Scientific Consensus and Mass Delusion

A video showing that science isn’t perfectly objective and can be manipulated by politics, emotion, etc.  Did you know that scientists once claimed to be in regular contact with Martians?  Neither did I until I watched this video:

Scientific Consensus And Mass Delusion – 150 Years Of Scientific Insanity


Hoax Paper Published To Wide Acclaim

The po-faced nature of ‘gender studies’ has long been the subject of ridicule.

So two American academics set up to deliberately expose the ‘fashionable nonsense’ emanating from social science departments by writing a hoax paper on the ‘The Conceptual Penis as a Social Construct’.

Despite being made-up twaddle, their effort was subsequently published to acclaim in a leading UK journal.

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Scientists Not Following The Scientific Method

Fewer than 1 percent of papers published in scientific journals follow the scientific method, according to research by Wharton School professor and forecasting expert J. Scott Armstrong.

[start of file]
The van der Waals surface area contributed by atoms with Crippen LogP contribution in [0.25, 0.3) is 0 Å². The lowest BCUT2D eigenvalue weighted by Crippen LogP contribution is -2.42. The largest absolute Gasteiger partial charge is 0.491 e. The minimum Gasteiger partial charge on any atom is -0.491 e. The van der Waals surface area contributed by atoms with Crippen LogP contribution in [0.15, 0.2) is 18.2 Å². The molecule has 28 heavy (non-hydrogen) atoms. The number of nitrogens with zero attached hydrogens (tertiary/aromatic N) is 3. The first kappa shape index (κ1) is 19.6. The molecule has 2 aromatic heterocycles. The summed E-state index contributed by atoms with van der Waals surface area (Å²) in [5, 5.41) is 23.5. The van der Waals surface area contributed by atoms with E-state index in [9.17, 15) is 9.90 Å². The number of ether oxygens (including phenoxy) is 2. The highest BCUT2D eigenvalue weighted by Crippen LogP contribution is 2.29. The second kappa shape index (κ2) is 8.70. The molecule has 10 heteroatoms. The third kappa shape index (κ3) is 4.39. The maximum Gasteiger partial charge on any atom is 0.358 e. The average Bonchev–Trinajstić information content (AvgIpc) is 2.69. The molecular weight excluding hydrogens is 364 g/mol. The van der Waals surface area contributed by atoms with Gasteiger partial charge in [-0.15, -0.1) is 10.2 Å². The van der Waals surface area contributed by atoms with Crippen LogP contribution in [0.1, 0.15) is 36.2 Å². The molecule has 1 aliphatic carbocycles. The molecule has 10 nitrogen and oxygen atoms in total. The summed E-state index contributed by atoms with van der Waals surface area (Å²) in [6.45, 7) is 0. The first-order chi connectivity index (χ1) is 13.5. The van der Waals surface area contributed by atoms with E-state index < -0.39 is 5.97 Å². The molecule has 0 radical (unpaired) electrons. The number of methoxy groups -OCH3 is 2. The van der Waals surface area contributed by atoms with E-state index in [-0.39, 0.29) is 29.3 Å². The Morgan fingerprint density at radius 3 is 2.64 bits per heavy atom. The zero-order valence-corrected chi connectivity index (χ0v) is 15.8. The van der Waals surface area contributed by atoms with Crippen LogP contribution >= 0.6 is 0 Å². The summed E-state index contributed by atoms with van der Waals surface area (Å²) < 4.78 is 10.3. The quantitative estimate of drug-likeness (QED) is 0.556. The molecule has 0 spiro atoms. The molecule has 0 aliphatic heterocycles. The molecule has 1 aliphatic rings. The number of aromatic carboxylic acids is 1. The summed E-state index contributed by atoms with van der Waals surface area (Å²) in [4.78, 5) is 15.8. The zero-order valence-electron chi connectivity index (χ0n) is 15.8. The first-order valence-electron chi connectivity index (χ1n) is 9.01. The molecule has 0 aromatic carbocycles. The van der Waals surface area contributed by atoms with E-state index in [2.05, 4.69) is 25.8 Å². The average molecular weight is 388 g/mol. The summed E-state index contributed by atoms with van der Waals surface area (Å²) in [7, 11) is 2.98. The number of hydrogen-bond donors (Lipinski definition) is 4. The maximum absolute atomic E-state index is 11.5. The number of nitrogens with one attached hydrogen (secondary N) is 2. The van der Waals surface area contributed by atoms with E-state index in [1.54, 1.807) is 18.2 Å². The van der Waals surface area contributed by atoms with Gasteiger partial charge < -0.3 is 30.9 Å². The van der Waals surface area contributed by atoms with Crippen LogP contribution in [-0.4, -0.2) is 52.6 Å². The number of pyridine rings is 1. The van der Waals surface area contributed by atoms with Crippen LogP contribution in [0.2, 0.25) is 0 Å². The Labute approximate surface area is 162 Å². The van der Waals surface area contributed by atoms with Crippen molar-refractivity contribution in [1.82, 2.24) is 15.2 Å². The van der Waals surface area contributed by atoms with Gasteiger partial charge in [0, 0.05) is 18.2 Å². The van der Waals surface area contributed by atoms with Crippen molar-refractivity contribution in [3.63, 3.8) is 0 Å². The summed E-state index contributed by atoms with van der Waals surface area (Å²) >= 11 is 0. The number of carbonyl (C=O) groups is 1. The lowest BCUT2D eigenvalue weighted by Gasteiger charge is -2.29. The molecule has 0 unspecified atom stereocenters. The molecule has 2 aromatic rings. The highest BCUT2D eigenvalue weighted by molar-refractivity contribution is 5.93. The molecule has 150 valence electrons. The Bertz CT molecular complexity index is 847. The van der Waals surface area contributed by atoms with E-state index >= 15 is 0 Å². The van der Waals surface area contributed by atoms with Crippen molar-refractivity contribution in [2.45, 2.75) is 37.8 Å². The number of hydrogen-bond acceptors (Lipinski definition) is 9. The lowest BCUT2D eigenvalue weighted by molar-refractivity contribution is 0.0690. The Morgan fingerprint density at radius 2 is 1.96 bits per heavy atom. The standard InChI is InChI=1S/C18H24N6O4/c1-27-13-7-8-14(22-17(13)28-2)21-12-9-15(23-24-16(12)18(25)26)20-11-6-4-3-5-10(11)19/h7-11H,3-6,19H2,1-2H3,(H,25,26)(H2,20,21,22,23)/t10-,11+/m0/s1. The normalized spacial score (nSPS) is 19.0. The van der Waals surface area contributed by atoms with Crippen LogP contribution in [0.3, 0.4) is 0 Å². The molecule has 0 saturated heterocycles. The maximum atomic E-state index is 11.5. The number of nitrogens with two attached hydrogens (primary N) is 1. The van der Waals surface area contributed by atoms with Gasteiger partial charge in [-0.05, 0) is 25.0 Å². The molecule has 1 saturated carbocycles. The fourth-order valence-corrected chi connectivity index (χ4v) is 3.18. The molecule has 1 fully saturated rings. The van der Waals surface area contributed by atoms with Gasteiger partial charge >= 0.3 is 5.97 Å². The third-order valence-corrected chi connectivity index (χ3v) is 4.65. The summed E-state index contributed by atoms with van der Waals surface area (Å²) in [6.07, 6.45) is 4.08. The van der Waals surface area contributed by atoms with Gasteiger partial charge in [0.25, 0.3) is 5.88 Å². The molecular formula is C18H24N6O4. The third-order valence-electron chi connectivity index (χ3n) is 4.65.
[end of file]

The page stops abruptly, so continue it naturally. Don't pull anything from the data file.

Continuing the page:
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107 cancer papers retracted due to peer review fraud

The journal Tumor Biology is retracting 107 research papers after discovering that the authors faked the peer review process. This isn’t the journal’s first rodeo. Late last year, 58 papers were retracted from seven different journals— 25 came from Tumor Biology for the same reason.

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Is Most Published Research Wrong?

Shoddy Science and Publishing Incentives

“The cultural evolution of shoddy science in response to publication incentives requires no conscious strategising, cheating, or loafing on the part of individual researchers,” Smaldino writes in The Conversation.

“There will always be researchers committed to rigorous methods and scientific integrity. But as long as institutional incentives reward positive, novel results at the expense of rigour, the rate of bad science, on average, will increase.”

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Harvard, Sugar, and Heart Disease

More evidence that science is not the objective bastion of truth that so many think it is today:

The sugar industry paid prestigious Harvard scientists to publish research saying fat – not sugar – was a key cause of heart disease, newly unveiled documents reveal.

At the time, in the 1960s, conflict of interest disclosure was not required.

It meant sugar chiefs could work closely with researchers to re-draft and re-draft their paper until it was ‘satisfactory’ – without having to report their involvement.

The result shaped public health approaches to nutrition for years.

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